1. The logging is more resilient to failures. For example, if the target log is on a network share, and if the network connection fails, SQL Server audit would restart when the network connectivity is restored.
  2. A new Fail_Operations option has been added to On_Failure clause. With this new operations the operations which invoke the Audit, would be failed if the Audit cannot be written to be log. As mentioned above, if the write failure condition is resolved, the operations would continue to work without problems.
  3. A new MAX_Files options has been added to the Audits. Earlier either the no of log written were unlimited (limited by the max size option or the space on the destination directory) or the number of logs were regulated by the Max_Rollover_Files option. Now, we can define a limit on the maximum number of files to be created.
  4. A new option Predicate Expression has been added to the Create Server Audit command. These predicate expressions are used to determine if the Audit needs to be invoked or not. The Predicate Expressions can be specified in a where clause in the Create Server Audit command.

SQL Server 2012 — ColumnStore Index

In the past, if you have been plagued with Slow performance of your data warehouse queries, there is some good news for you. With SQL Server 2012, we can now create ColumnStore Indexes, which would improve your query performance significantly. ColumnStore indexes are targeted for queries which use a Aggregations over columns or a set of columns.

Traditional SQL Server Approach

SQL Server has traditionally been using a row store based storage. Under this approach the complete data row is stored on a Data Page, and is read or written to as a complete unit. As shown below, the Row is Stored on the page


In the traditional approach, lets say if we had a table, with the given definition

create table t1
    a int,
    b int,
    c datetime,
    d varchar(300)

Assume we are running the following query against the table and that the table has about 1 billion records on approximately 40 million pages.

select SUM(a),AVG(b), MAX(c) from t1

In this case, we just need to do a sum of the values of column a. Given the row store approach, we would need to read the entire row (all the columns) to execute this query, which means we would need to read all the 40 million pages for this query and then perform the aggregation operation.

How ColumnStore Index Helps

When we create a column store index on the table, it changes the way how data is organized. Data for each column which is included in the ColumnStore index is arranged separately. For example if we created a ColumnStore index on the above table on the columns (a, b and c). The columns would be organized independent of each other on different set of pages. as shown below.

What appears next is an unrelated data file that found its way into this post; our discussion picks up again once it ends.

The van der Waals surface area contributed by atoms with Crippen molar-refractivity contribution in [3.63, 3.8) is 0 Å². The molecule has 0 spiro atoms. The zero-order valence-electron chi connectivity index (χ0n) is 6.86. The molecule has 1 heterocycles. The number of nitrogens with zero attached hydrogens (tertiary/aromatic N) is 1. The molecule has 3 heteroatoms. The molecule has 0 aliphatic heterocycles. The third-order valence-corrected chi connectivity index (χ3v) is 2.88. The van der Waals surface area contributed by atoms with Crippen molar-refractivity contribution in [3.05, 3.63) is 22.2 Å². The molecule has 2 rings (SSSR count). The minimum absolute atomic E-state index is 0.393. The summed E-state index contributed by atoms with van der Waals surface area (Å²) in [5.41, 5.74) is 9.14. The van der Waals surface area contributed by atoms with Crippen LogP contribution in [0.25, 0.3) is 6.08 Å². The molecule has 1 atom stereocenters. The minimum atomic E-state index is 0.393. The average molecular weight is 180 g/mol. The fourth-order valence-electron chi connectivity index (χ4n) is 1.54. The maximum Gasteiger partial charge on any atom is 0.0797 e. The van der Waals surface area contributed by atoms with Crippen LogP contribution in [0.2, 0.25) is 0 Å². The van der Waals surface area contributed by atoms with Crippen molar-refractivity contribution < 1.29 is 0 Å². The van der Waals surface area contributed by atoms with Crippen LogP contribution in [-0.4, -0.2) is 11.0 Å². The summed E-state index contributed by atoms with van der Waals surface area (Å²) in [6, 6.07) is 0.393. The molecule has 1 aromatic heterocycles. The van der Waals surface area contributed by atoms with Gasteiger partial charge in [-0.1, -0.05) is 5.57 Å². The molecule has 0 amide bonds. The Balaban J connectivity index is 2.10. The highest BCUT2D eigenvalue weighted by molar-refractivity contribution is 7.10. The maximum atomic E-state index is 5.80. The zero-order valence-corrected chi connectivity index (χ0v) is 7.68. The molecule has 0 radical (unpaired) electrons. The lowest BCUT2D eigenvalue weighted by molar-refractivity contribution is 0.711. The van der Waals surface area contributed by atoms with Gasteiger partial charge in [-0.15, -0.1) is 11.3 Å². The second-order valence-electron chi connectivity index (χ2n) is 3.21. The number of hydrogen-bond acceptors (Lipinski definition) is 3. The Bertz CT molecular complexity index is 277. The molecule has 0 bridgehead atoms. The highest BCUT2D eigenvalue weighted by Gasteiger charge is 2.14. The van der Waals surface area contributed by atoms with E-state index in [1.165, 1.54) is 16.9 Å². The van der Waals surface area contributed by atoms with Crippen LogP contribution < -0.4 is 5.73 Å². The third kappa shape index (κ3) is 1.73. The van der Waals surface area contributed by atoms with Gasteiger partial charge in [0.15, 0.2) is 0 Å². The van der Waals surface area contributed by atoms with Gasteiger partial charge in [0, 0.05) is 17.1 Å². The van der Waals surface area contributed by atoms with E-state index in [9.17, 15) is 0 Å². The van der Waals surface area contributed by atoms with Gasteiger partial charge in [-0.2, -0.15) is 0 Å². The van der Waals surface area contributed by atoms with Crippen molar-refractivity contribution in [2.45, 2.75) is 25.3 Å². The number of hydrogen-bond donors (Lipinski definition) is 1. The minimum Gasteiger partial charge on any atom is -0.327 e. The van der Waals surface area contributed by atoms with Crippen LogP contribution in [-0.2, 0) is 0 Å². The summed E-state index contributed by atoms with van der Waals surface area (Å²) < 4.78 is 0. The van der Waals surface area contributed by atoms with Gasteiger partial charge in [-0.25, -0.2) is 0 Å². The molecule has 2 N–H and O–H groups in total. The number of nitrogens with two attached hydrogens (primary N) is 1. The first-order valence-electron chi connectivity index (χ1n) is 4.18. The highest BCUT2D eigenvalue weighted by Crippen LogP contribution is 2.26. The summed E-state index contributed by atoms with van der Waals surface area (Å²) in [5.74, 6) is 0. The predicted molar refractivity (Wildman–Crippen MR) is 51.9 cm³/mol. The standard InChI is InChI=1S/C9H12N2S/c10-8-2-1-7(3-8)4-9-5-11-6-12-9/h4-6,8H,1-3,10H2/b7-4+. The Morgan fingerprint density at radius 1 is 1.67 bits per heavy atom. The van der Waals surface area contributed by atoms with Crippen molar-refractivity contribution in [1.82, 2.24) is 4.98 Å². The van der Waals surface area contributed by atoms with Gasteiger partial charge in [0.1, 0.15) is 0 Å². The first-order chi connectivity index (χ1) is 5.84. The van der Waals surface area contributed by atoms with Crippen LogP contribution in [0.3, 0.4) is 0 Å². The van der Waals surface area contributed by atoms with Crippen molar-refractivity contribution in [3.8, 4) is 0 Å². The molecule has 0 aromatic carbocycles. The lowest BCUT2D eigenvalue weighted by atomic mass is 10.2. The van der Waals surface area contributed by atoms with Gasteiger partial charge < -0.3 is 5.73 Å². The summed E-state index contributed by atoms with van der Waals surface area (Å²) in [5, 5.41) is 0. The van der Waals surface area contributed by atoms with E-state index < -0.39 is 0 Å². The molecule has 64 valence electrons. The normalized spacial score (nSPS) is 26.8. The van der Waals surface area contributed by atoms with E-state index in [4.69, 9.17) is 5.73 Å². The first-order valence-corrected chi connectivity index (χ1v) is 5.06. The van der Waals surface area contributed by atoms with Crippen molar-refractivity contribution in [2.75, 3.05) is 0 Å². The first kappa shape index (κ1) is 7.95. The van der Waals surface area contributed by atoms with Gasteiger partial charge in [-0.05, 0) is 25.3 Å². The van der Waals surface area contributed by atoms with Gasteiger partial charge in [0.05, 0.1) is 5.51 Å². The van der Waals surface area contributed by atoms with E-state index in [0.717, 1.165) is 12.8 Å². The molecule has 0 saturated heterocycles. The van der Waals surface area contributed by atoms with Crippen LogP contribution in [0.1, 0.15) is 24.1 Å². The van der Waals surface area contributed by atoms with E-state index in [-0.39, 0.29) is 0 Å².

Additionally, ColumnStore uses page compression by default. Most of the column values are similar if not same, and hence can greatly benefit from compression.

Now, with this arrangement, if we run the above mentioned query, we would only need to read pages for Column a, which in the above case would be only about ~300K(assuming 40% compression) of pages to read and sum the values of a, then another ~300K(assuming 40% compression) pages for the average of b and finally ~500(assuming 50% compression) pages to calculate the Max of c.

As mentioned, this type of organization helps queries where we are returning only some of the columns from a table. For queries where we need to return all the columns in a row, Row-Store approach works better. Typically, OLTP workloads benefit from row storage organization of data, while warehouse queries would benefit from ColumnStore index.

Restrictions on ColumnStore Indexes

The MSDN Article describes the restrictions or limitations to creating ColumnStore indexes. One thing to keep in mind, that when u create a ColumnStore index on a Table, you cannot Update the table. In Order to update the table, the quickest way would be to drop the column store index and then perform your insert, update, deletes. Once you are done with the DML’s, the ColumnStore Index can be recreated.


I create two tables with the same schema but one with only a ColumnStore Index and another with a Clustered Index and a non clustered index. Both the table have about 7.7 million records.

This tables have been created on the AdventureWorks2012 sample database, which can be downloaded from here.


   1: use AdventureWorks2012

   2: go